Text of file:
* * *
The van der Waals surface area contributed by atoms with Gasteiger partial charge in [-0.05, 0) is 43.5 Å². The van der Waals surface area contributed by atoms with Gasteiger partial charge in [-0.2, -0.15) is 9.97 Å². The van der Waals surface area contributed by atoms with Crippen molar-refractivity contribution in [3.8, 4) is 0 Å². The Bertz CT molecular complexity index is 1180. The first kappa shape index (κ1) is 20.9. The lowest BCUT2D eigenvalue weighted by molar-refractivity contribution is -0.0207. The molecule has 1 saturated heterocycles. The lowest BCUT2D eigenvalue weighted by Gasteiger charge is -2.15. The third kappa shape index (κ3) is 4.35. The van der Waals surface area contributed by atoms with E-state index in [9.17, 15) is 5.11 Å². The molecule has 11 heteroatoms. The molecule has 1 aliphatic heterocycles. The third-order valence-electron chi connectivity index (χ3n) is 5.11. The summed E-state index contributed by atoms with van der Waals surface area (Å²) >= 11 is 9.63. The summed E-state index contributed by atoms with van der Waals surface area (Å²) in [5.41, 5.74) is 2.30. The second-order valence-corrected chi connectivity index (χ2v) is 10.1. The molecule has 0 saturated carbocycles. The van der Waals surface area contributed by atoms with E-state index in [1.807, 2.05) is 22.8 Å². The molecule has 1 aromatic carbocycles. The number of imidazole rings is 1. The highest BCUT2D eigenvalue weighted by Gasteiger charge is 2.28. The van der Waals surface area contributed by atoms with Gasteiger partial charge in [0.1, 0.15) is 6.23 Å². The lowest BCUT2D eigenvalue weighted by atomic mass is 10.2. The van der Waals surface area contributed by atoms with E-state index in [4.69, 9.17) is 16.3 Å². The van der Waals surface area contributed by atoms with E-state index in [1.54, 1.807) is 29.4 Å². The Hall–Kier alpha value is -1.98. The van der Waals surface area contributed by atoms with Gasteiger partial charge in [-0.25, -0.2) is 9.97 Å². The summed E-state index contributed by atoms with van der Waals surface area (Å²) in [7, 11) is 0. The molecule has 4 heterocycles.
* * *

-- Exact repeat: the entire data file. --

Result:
The van der Waals surface area contributed by atoms with Gasteiger partial charge in [-0.05, 0) is 43.5 Å². The van der Waals surface area contributed by atoms with Gasteiger partial charge in [-0.2, -0.15) is 9.97 Å². The van der Waals surface area contributed by atoms with Crippen molar-refractivity contribution in [3.8, 4) is 0 Å². The Bertz CT molecular complexity index is 1180. The first kappa shape index (κ1) is 20.9. The lowest BCUT2D eigenvalue weighted by molar-refractivity contribution is -0.0207. The molecule has 1 saturated heterocycles. The lowest BCUT2D eigenvalue weighted by Gasteiger charge is -2.15. The third kappa shape index (κ3) is 4.35. The van der Waals surface area contributed by atoms with E-state index in [9.17, 15) is 5.11 Å². The molecule has 11 heteroatoms. The molecule has 1 aliphatic heterocycles. The third-order valence-electron chi connectivity index (χ3n) is 5.11. The summed E-state index contributed by atoms with van der Waals surface area (Å²) >= 11 is 9.63. The summed E-state index contributed by atoms with van der Waals surface area (Å²) in [5.41, 5.74) is 2.30. The second-order valence-corrected chi connectivity index (χ2v) is 10.1. The molecule has 0 saturated carbocycles. The van der Waals surface area contributed by atoms with E-state index in [1.807, 2.05) is 22.8 Å². The molecule has 1 aromatic carbocycles. The number of imidazole rings is 1. The highest BCUT2D eigenvalue weighted by Gasteiger charge is 2.28. The van der Waals surface area contributed by atoms with Gasteiger partial charge in [0.1, 0.15) is 6.23 Å². The lowest BCUT2D eigenvalue weighted by atomic mass is 10.2. The van der Waals surface area contributed by atoms with E-state index in [4.69, 9.17) is 16.3 Å². The van der Waals surface area contributed by atoms with E-state index in [1.54, 1.807) is 29.4 Å². The Hall–Kier alpha value is -1.98. The van der Waals surface area contributed by atoms with Gasteiger partial charge in [-0.25, -0.2) is 9.97 Å². The summed E-state index contributed by atoms with van der Waals surface area (Å²) in [7, 11) is 0. The molecule has 4 heterocycles.